This July, we’ll be witnessing history in the making as the current US economic expansion is poised to become the longest running expansion since WWII. For that matter, it’s about to become the longest on record.
The bull market that began in 2009 is not the best performing since WWII. That title still resides with the long-running bull market of the 1990s. But it is the longest running since WWII (as measured by the S&P 500 Index).
According to the US National Bureau of Economic Research, which is considered the official arbiter of recessions and economic expansions, the current expansion began in July 2009. It has run exactly 10 years, or 120 months, matching the 1990s expansion–see Table 1.
Table 1: Economic Scorecard
|Expansions||Length in Months|
|July 2009 -?||120|
|Mar 1991 – Mar 2001||120|
|Feb 1961 – Dec 1969||106|
|Nov 1982 – Jul 1990||92|
|Nov 2001 – Dec 2007||73|
|Mar 1975 – Jan 1980||58|
|Oct 1949 – Jul 1953||45|
|May 1954 – Aug 1957||39|
|Oct 1945 – Nov 1948||37|
|Nov 1970 – Nov 1973||36|
|Apr 1958 – Apr 1960||24|
|Jul 1980 – Jul 1981||12|
Source: NBER thru June 2019
The slowest economic recovery since WWII
Barring an unforeseen event, the current period is headed for the record books.
While the economic recovery is about to enter a record-setting phase, it has been the slowest since at least WWII, according to data from the St. Louis Federal Reserve.
For example, starting in the second quarter of 1996, U.S. gross domestic product, the broadest measure of economic growth, exceeded an annualized pace of 3% for 14 of 15 quarters. It exceeded 4% in nine of those quarters.
Yet, economic booms and long-running expansions can encourage risky behavior. People forget the lessons learned in prior recessions and overextend themselves.
Consumers can take on too much debt. Businesses may over-invest and build out too much capacity. We saw euphoria take hold in the stock market in the late 1990s and speculation run wild in housing not too long ago.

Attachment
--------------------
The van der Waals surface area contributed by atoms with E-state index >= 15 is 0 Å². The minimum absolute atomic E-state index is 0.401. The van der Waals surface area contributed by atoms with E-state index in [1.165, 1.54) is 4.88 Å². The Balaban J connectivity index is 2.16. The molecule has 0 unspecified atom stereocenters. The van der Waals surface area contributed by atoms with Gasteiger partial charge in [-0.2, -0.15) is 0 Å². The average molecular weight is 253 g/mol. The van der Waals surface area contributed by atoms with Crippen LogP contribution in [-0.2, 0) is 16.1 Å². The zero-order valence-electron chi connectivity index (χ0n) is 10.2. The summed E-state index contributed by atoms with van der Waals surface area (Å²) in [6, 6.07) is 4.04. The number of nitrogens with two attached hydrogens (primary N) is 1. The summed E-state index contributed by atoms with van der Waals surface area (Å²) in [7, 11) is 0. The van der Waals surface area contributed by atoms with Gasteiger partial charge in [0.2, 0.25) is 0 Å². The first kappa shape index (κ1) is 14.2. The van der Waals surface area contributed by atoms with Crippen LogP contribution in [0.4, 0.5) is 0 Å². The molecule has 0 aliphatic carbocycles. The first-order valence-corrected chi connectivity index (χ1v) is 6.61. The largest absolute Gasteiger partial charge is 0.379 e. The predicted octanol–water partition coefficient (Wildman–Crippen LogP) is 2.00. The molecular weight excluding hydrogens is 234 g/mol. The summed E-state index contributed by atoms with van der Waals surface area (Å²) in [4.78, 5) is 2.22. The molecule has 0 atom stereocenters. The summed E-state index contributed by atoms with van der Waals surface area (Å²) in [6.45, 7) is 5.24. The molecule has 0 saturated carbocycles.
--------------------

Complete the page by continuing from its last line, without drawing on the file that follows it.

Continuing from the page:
That brings us to the silver lining of the lazy pace of today’s economic environment.
Slow and steady has prevented speculative excesses from building up in much of the economy. In other words, a mistaken realization that the good times will last forever has not taken hold in today’s economic environment.
Where are we today?
Inflation is low, the Fed is signaling a possible rate cut, and credit conditions are easy as measured by various gauges of credit. For the most part, speculative excesses aren’t building to dangerous levels.
While stock prices are near records, valuations remain well below levels seen in the late 1990s (I’m using the forward p/e ratio for the S&P 500 as a guide). Besides, interest rates are much lower today, which lends support to richer valuations.
Now, that’s not to say we can’t see market volatility. Stocks have a long-term upward bias, but the upward march has never been and never will be a straight line higher.
As I’ve repeatedly stressed, a financial plan is designed, in part, to keep one grounded during the short periods when volatility may tempt you to make a decision based on emotions. Such reactions are rarely profitable.
Control what you can control.
You can’t control the stock market, you can’t control headlines, and timing the market isn’t a realistic tool. But, you can control your portfolio.
Your plan should consider your time horizon, risk tolerance, and financial goals. There is always risk when investing, but having a long term mindset, a conviction in your strategy and control of risk through effective diversification will increase your odds of investing success.